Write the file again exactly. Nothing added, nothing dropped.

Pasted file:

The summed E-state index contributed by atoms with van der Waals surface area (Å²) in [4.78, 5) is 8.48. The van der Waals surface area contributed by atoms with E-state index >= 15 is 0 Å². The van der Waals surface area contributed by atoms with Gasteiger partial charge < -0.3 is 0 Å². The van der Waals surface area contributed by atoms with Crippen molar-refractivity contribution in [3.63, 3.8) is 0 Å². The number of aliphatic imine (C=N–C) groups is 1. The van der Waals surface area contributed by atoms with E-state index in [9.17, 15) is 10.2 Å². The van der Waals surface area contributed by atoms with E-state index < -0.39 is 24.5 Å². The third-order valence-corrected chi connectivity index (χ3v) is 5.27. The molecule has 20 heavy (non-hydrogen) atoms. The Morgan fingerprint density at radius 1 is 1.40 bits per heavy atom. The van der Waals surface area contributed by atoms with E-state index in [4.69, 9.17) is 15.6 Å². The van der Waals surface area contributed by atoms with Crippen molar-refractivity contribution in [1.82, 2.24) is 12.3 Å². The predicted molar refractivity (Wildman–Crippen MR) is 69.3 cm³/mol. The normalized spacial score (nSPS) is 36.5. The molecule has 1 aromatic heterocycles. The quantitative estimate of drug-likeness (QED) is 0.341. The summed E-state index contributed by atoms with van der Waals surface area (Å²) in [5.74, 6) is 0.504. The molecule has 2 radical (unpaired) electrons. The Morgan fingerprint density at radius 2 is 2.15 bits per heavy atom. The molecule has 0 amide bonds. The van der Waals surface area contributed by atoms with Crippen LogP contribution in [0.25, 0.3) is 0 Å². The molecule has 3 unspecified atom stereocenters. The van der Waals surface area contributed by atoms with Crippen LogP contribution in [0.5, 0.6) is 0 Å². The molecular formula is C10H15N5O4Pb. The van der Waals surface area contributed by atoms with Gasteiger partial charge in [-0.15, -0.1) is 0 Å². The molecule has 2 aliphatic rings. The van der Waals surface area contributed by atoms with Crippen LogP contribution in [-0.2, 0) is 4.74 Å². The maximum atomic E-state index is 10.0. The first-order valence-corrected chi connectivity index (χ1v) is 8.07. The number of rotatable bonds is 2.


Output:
The summed E-state index contributed by atoms with van der Waals surface area (Å²) in [4.78, 5) is 8.48. The van der Waals surface area contributed by atoms with E-state index >= 15 is 0 Å². The van der Waals surface area contributed by atoms with Gasteiger partial charge < -0.3 is 0 Å². The van der Waals surface area contributed by atoms with Crippen molar-refractivity contribution in [3.63, 3.8) is 0 Å². The number of aliphatic imine (C=N–C) groups is 1. The van der Waals surface area contributed by atoms with E-state index in [9.17, 15) is 10.2 Å². The van der Waals surface area contributed by atoms with E-state index < -0.39 is 24.5 Å². The third-order valence-corrected chi connectivity index (χ3v) is 5.27. The molecule has 20 heavy (non-hydrogen) atoms. The Morgan fingerprint density at radius 1 is 1.40 bits per heavy atom. The van der Waals surface area contributed by atoms with E-state index in [4.69, 9.17) is 15.6 Å². The van der Waals surface area contributed by atoms with Crippen molar-refractivity contribution in [1.82, 2.24) is 12.3 Å². The predicted molar refractivity (Wildman–Crippen MR) is 69.3 cm³/mol. The normalized spacial score (nSPS) is 36.5. The molecule has 1 aromatic heterocycles. The quantitative estimate of drug-likeness (QED) is 0.341. The summed E-state index contributed by atoms with van der Waals surface area (Å²) in [5.74, 6) is 0.504. The molecule has 2 radical (unpaired) electrons. The Morgan fingerprint density at radius 2 is 2.15 bits per heavy atom. The molecule has 0 amide bonds. The van der Waals surface area contributed by atoms with Crippen LogP contribution in [0.25, 0.3) is 0 Å². The molecule has 3 unspecified atom stereocenters. The van der Waals surface area contributed by atoms with Crippen LogP contribution in [0.5, 0.6) is 0 Å². The molecular formula is C10H15N5O4Pb. The van der Waals surface area contributed by atoms with Gasteiger partial charge in [-0.15, -0.1) is 0 Å². The molecule has 2 aliphatic rings. The van der Waals surface area contributed by atoms with Crippen LogP contribution in [-0.2, 0) is 4.74 Å². The maximum atomic E-state index is 10.0. The first-order valence-corrected chi connectivity index (χ1v) is 8.07. The number of rotatable bonds is 2.